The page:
This post was prepared by NCEA’s Educational Resources Manager, Andrea Kopp.
As the start of the school year is underway and you are getting to know your students, it’s important to create consistent policies and procedures for your classroom. Every new class seems to develop its own group personality and they each have their own gifts and challenges. What worked last year may not work this year. Keeping the class engaged and motivated is part of the role of the teacher. Extrinsic motivators such as clip charts, apps, tickets and rewards for good behavior are all great tools to help keep your student’s focused. In addition to those tried-and -true methods for supporting good choices and reinforcing good habits, educators hope to instill an intrinsic motivation in our students to love learning and doing the right thing. Helping students develop responsible behavior and a love of learning, even without possibility of a short-term reward, can seem like a difficult task. Attitude and motivation are not objective tasks that are easily measured.
One way to reinforce your teaching of intrinsic motivation habits is to incorporate the Catholic faith into your classroom management. If you allow your students to set their own class rules, take that discussion beyond the democratic process and talk about why they think a particular rule is important in a Catholic school. Challenge your students to find support from Scripture or the Catechism for each rule. For example, if students identify respecting others as an important class rule, they may cite “The Golden Rule” from the Gospel of Matthew as a supporting reason. Not only are they thinking critically about their classroom rules, but they are becoming aware that living the Faith is a daily walk and their classmates are their brothers and sisters in Christ.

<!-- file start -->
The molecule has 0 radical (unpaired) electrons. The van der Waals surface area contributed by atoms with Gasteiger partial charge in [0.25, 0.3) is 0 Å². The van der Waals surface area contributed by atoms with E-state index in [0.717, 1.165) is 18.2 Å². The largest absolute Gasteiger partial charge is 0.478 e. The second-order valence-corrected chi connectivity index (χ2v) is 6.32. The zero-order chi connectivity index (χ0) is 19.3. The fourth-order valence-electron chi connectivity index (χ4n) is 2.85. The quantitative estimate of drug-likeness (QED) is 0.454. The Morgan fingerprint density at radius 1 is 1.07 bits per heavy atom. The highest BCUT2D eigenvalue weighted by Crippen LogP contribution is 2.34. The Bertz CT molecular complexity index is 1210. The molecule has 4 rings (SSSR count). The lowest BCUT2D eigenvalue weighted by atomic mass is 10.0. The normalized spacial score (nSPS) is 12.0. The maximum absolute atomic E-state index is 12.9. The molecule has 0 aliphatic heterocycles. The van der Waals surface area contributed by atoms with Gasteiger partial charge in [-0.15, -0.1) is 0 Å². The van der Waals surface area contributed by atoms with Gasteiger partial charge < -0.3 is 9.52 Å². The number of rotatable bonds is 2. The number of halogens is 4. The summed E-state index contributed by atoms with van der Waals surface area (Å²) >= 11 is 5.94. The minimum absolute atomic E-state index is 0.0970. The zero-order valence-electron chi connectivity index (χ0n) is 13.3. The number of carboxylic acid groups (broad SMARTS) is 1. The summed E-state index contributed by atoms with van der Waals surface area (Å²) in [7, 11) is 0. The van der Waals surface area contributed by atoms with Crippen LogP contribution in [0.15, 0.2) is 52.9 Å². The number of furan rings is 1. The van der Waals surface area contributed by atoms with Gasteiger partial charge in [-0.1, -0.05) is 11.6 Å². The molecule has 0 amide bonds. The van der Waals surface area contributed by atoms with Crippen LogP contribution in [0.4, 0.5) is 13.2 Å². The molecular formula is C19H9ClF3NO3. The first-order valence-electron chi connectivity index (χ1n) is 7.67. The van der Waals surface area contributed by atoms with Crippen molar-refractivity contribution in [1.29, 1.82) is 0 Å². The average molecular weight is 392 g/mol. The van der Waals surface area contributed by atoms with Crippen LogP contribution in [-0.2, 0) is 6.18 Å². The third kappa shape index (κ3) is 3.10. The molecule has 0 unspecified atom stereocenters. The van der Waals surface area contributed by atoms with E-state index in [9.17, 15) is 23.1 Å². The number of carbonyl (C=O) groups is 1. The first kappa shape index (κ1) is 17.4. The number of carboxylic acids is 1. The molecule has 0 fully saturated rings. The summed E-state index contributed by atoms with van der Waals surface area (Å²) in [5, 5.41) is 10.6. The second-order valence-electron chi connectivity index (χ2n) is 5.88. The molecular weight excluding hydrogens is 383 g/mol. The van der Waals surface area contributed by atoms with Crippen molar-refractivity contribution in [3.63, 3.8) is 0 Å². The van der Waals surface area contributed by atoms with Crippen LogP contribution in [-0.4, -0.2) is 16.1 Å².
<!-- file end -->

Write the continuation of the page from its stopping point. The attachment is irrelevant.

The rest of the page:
If you give small rewards or points for certain behaviors such as cleaning up and being prepared, consider tying those concepts to the virtues. The Catechism of the Catholic Church defines virtue as “a habitual and firm disposition to do the good.” That is the very basis of intrinsic motivation. Using the virtues is a great way to differentiate classroom management needs as well. If a child struggles with giving up when their assignment is difficult, they may be praised when showing fortitude. Your class clown might need to work on prudence. You can also use the Saints as great examples of Faith in action. Integrating the cardinal virtues into your classroom management helps students connect the concept to the lived practice.
The rich history and tradition of the Church provides a beautiful foundation for our interactions with others. No matter the age of your students or personality of your class, reinforcing the Faith is always going reinforce positive behavior. If your students understand that there is both practical and spiritual value in the positive classroom environment you are creating, their buy-in will increase. You will also be creating good habits for life. If you have a success story about how you incorporated the faith into your classroom management, NCEA would love to help you proclaim the good news of your classroom. Please share your story with us at email@example.com.